Writing prompts are supposed to help a writer get into the writing spirit. At the very least, it's a lot more productive than looking at a blank Word document and going, "Oh shit, oh shit, oh shit, oh shit." Unfortunately, I haven't done a writing prompt since my senior year creative writing course.
Thankfully, like Alec Baldwin, I love Words with Friends. I tend to play with a lot of fellow former English majors. Last month, one of said Friends suggested that, at the end of our current game, we should each take 15 random words and write a short story. I upped the ante and said that we should pick the words out first (instead of scanning the board and thinking what could fit) and write our short story in one take -- no rough drafts, no multiple writing sessions, no edits. Bonus points if you can get two (or more) words in the opening sentence.
This is what I came up with from that game. It's nothing to submit to The New Yorker over, but it was a great project and a great start to a very fun writing prompt tradition. And, since I have been a bit stagnant in writing Book #2 (specifically Chapter 3 of Book #2), I'm diving headfirst into this in the hopes that I can get back on track:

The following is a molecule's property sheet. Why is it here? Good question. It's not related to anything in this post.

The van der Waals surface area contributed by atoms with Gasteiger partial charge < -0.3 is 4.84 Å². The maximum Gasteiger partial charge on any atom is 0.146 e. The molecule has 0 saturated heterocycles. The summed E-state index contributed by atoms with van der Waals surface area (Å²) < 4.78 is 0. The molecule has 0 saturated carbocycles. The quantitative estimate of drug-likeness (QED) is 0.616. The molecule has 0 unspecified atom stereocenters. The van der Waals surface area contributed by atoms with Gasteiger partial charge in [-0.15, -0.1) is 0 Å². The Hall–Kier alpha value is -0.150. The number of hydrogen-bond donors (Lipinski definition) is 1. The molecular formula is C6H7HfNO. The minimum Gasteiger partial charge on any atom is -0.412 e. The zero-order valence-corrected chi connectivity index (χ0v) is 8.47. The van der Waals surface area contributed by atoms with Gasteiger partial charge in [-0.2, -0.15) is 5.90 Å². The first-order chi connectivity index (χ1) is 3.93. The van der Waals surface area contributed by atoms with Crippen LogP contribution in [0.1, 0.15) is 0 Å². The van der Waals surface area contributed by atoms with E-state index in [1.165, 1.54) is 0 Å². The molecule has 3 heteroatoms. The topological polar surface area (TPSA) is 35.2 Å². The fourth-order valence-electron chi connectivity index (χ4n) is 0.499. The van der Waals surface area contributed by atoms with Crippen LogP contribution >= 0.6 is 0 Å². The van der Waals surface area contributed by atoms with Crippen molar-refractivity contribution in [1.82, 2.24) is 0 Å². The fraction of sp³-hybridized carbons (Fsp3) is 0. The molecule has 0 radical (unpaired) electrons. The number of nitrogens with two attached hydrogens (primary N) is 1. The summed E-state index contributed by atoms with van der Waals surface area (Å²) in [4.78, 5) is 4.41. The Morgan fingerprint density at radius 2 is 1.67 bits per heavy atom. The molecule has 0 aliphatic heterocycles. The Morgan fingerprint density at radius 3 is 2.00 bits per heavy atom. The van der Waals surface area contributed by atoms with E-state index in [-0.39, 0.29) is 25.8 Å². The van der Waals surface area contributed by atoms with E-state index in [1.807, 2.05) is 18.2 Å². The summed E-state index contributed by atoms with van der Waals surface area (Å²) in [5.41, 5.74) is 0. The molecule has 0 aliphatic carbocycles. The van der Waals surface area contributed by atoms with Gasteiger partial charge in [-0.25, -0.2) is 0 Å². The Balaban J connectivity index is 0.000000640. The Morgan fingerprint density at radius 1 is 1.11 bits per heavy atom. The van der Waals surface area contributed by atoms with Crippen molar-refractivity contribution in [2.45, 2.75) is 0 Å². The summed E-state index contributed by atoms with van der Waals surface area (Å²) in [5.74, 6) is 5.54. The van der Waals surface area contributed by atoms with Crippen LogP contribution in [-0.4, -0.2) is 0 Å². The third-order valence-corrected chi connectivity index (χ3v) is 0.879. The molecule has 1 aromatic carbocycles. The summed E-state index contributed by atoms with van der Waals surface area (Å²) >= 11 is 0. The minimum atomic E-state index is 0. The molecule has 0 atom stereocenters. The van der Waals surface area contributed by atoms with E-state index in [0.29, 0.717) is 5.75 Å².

There was no joy for the bride on her wedding day.
She had spent years planning it in her head, watching her friends go before her. Or technically after, walking down the aisle after the now-bride preceded them as a bridesmaid.
Years have gone by since the majority of her friends have been wed. My, how she aged! She had sworn she would someday meet the right guy -- that she would be able to weed out those who were less than perfect and find Mr. Right. She'd find him, she'd know right away, and right away she could build a life with him.
But that was not what life had in store for her. Instead of giving her a prince, life doled out years of loneliness and confusion and mixed feelings and heartbreak.
So things should've changed when she met Brandon. They met at church, no less. He came for the first time, heard her sing, and made his way to the choir's area by the end of the sermon.
He was a recent divorcee, and willing take her out even though her looks had fallen flat. So she really didn't have a choice but to agree. After nearly 40 years, a wedding was more than due. Right?
She had asked her friends -- at this point in their lives, looking more like mothers than bridesmaids -- to leave the room. Her legs gave way by the time the door closed behind her, her dress in a heap by her waist. She looked around, desperate to find a reason to stand back upon, before resting her eyes on the patio doors.
The bride gathered her dressed and walked onto the balcony. Below her was the hotel's back yard, its trimmed grass bordering a vast forest.
All at once she could see herself escaping through the woods, dancing like an elf from tree root to tree root, dirtying her gown with moss and bark, leaves gathering in the delicate spirals of her hair.
There was joy for the bride in that moment, as she gathered her dress even more, lifted herself off the edge, and flew off.